The hottest trend in charitable work is the social entrepreneurship movement. As a result, traditional nonprofits are increasingly encouraged to be more entrepreneurial. It seems that we are in a transitional phase and your organization is likely somewhere on a sliding scale between a traditional nonprofit model and a new entrepreneurial one. It's not always comfortable to be in that spot.
I was intrigued by a wonderful white paper by Social Velocity, a consultant to nonprofits. It acknowledges that social entrepreneurs often look down on the traditional nonprofit as being stodgy and unwilling to change. At the same time, those organizations that have been in the trenches for many years sometimes feel unappreciated and forced into change.
However, Social Velocity has some excellent suggestions about What Nonprofits Can Learn From Social Entrepreneurs. It comes down to being more innovative, changing the organization's mindset, expanding its goals, and approaching funding in a different way. Here are the main points from the Social Velocity argument:
- Be Bolder. Nonprofits need to think bigger. Think of the BHAGs (Big Hairy Audacious Goals) from Jim Collins' book, Good to Great. Collins says:
"A BHAG is a huge and daunting goal -- like a big mountain to climb. It is clear, compelling, and people 'get' it right away. A BHAG serves as a unifying focal point of effort, galvanizing people and creating team spirit as people strive toward a finish line. Like the 1960s NASA moon mission, a BHAG captures the imagination and grabs people in the gut."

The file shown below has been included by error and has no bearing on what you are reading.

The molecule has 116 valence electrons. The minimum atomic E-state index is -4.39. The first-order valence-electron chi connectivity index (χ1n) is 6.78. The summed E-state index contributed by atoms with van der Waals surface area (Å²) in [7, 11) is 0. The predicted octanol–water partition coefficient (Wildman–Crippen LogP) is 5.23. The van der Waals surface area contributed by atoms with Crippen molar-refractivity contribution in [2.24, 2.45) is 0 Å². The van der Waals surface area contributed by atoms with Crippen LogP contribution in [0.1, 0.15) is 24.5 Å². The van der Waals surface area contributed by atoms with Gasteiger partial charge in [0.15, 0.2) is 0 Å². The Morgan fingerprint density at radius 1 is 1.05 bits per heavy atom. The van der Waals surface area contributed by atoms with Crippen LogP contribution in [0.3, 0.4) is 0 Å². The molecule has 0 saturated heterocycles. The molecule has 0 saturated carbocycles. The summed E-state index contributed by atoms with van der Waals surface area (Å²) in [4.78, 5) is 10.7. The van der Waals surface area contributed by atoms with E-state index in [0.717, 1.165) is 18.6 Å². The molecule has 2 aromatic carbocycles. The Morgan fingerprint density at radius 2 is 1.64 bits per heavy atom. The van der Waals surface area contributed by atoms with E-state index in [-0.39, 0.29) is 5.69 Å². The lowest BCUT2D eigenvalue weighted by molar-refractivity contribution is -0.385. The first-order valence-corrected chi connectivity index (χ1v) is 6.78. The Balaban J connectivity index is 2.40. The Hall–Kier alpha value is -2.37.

- Lose the Charity Mindset. "Charity" implies that an organization is narrowly "benevolent." It implies need, inadequacy, addressing symptoms rather than causes. Plus, charitable organizations may not invest in infrastructure because every penny is spent on services. Charities are often loved but might lack the respect of their supporters. They are seen as always having a hand out rather than working as equal partners with funders in creating solutions.
- Finance, Don't Fundraise. Traditional fundraising can keep nonprofits in the "starvation cycle" of trying to do more and more with less and less. On the other hand, social entrepreneurs think of "financing" social change, not fundraising for it. The differences in these approaches to funding include:
- funding for both short and long term goals...programs and infrastructure.
- an integrated approach to funding with no silos partitioning off fundraising and programs, and due consideration to money-making endeavors as well as traditional fundraising.
- a greater focus on individuals (who make up more than 80% of all private money in the nonprofit sector) and less on corporate or foundation philanthropy (which make up only 5% and 12% respectively).
- messaging that goes beyond a "tin-cup" mentality to emphasis on the social impact to be achieved.
- raising money to create an effective organization, from great staff to technology to evaluation to training.
- including capital vehicles such as loans and equity in the financing mix.
- finding earned-income opportunities where appropriate.
- willingness to evaluate all financial sources and drop those that are not effective, replacing them with higher net endeavors.
- moving away from "push" fundraising and marketing, such as direct mail, to "pull" efforts that bring in interested donors and prospects through things such as social media.
- Make Donors Organization Builders. Make the case for investment rather than handouts. Convince supporters that building the organization will result in better service and the ability to make a real dent in social needs.
Social Velocity is leading its clients in this direction and having considerable success. Its resources will help you make a check list of the ways your nonprofit can move further along that scale toward new, entrepreneurial ways to think and act.